The Pence-Harris Debate Was a Model of Civility, Evasion, and Obfuscation
Last night’s vice presidential debate between Mike Pence and Kamala Harris was much politer than last week’s raucous rumble between Donald Trump and Joe Biden. It was also much less entertaining and only slightly more substantive, largely because both candidates followed the time-honored tradition of refusing to answer inconvenient questions.
Civility is important. Some viewers may have rolled their eyes as Pence talked about the close friendship between the late Supreme Court justices Ruth Bader Ginsburg and Antonin Scalia. But our political dialogue and social relationships would be much improved if more Americans took Pence’s point seriously.
Ginsburg and Scalia, Pence noted, were “polar opposites on the Supreme Court,” one “very liberal” and the other “very conservative.” Yet “the two of them and their families were the very closest of friends.” The lesson: “Here in America, we can disagree. We can debate vigorously, as Senator Harris and I have on this stage tonight. But when the debate is over, we come together as Americans.”
While that might sound corny, there is no other way for ideologically opposed people to live together in peace. At a time when nearly everything is politicized, when mutual hatred between left and right demands that everyone pick a side and avoid fraternizing with the enemy, that message needs to be heard more.
Pence not only preached civility but modeled it. “I want to congratulate you…on the historic nature of your nomination,” he told Harris, the first African-American woman to appear on a major-party ticket. “I respect the fact that Joe Biden spent 47 years in public life. I respect your public service as well.”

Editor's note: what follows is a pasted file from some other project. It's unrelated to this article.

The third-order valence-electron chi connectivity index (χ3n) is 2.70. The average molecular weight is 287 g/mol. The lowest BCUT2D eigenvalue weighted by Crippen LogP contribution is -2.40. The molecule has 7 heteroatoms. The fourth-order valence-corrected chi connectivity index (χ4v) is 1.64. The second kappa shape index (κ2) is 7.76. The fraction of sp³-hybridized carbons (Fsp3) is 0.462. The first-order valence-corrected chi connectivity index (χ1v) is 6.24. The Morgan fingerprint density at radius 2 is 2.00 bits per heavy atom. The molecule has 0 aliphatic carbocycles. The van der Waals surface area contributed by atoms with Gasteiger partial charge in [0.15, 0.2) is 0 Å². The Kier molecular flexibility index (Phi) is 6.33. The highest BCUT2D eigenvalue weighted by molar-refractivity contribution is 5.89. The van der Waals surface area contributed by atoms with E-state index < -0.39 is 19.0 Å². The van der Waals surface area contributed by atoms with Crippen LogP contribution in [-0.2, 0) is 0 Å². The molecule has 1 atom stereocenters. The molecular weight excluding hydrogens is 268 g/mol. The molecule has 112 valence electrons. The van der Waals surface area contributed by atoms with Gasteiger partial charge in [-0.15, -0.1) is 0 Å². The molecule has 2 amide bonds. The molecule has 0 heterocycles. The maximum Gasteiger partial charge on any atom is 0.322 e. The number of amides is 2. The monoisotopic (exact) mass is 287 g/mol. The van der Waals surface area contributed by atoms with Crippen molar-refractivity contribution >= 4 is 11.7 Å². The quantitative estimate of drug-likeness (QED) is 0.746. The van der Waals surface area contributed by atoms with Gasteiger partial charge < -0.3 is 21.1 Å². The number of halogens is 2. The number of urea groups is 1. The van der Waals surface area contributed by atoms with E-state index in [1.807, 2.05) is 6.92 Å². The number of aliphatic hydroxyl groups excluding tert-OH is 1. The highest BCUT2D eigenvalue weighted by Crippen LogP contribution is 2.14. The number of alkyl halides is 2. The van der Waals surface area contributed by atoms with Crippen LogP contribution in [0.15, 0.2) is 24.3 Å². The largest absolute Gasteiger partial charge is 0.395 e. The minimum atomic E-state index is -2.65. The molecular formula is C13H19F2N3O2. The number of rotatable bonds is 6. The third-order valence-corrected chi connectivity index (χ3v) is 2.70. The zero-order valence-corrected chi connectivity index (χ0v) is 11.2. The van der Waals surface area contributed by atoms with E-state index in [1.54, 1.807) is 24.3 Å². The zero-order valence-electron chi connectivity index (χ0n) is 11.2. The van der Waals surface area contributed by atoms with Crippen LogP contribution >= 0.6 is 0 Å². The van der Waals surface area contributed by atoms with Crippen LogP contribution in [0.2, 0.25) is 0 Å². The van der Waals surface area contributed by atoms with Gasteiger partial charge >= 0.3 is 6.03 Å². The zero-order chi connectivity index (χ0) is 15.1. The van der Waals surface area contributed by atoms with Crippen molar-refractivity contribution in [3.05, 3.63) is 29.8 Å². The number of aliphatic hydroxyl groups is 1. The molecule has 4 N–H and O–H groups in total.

Such graciousness should not be remarkable, but it is especially striking when compared to the venomous, overheated, take-no-prisoners rhetoric of Pence’s running mate, who cannot even manage to feign respect for his opponents. It is impossible to imagine Donald Trump saying anything nice about someone who crosses him or poses an obstacle to his ambitions.
Trump’s rude, crude, babyish behavior may be amusing, but it is not conducive to rational debate—or any sort of debate at all. A man who cannot contain himself when he hears someone express an opinion with which he disagrees, who cannot even keep his mouth shut until that person finishes a sentence, is incapable of having a meaningful discussion. Trump’s supporters may think his boorishness shakes things up and lays bare important truths, but in practice it reveals nothing but his personal shortcomings.
While Pence presents himself as an imperturbable mensch, Trump presents himself as a petty, intolerant, excitable asshole. Although I’m not sure I want to have a beer with either of these men, one of them is clearly capable of keeping his cool when he encounters people who disagree with him. The other one clearly is not.
But civility is not everything. While Pence and Harris were generally polite to each other, both of them repeatedly dodged perfe
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